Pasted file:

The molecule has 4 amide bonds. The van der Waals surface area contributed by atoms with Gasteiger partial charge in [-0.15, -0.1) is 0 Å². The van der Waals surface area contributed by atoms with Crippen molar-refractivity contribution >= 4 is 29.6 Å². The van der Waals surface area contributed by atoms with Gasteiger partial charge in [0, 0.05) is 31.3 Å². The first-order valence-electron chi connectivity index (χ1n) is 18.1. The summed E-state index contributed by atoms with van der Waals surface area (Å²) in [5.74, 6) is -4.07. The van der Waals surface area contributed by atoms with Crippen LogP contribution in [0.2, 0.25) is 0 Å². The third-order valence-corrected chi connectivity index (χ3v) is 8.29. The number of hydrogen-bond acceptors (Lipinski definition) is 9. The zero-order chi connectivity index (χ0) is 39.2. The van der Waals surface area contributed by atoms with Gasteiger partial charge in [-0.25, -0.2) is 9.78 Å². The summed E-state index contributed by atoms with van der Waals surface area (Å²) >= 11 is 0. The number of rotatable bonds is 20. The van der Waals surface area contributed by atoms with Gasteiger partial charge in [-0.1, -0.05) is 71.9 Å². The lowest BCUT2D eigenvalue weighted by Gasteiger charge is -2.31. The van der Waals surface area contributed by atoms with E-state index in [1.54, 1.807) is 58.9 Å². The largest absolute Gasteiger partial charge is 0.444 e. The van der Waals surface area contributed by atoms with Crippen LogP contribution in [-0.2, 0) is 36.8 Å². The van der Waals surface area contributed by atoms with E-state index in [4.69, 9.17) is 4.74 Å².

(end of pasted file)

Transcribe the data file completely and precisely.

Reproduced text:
The molecule has 4 amide bonds. The van der Waals surface area contributed by atoms with Gasteiger partial charge in [-0.15, -0.1) is 0 Å². The van der Waals surface area contributed by atoms with Crippen molar-refractivity contribution >= 4 is 29.6 Å². The van der Waals surface area contributed by atoms with Gasteiger partial charge in [0, 0.05) is 31.3 Å². The first-order valence-electron chi connectivity index (χ1n) is 18.1. The summed E-state index contributed by atoms with van der Waals surface area (Å²) in [5.74, 6) is -4.07. The van der Waals surface area contributed by atoms with Crippen LogP contribution in [0.2, 0.25) is 0 Å². The third-order valence-corrected chi connectivity index (χ3v) is 8.29. The number of hydrogen-bond acceptors (Lipinski definition) is 9. The zero-order chi connectivity index (χ0) is 39.2. The van der Waals surface area contributed by atoms with Gasteiger partial charge in [-0.25, -0.2) is 9.78 Å². The summed E-state index contributed by atoms with van der Waals surface area (Å²) >= 11 is 0. The number of rotatable bonds is 20. The van der Waals surface area contributed by atoms with Gasteiger partial charge in [-0.1, -0.05) is 71.9 Å². The lowest BCUT2D eigenvalue weighted by Gasteiger charge is -2.31. The van der Waals surface area contributed by atoms with E-state index in [1.54, 1.807) is 58.9 Å². The largest absolute Gasteiger partial charge is 0.444 e. The van der Waals surface area contributed by atoms with Crippen LogP contribution in [-0.2, 0) is 36.8 Å². The van der Waals surface area contributed by atoms with E-state index in [4.69, 9.17) is 4.74 Å².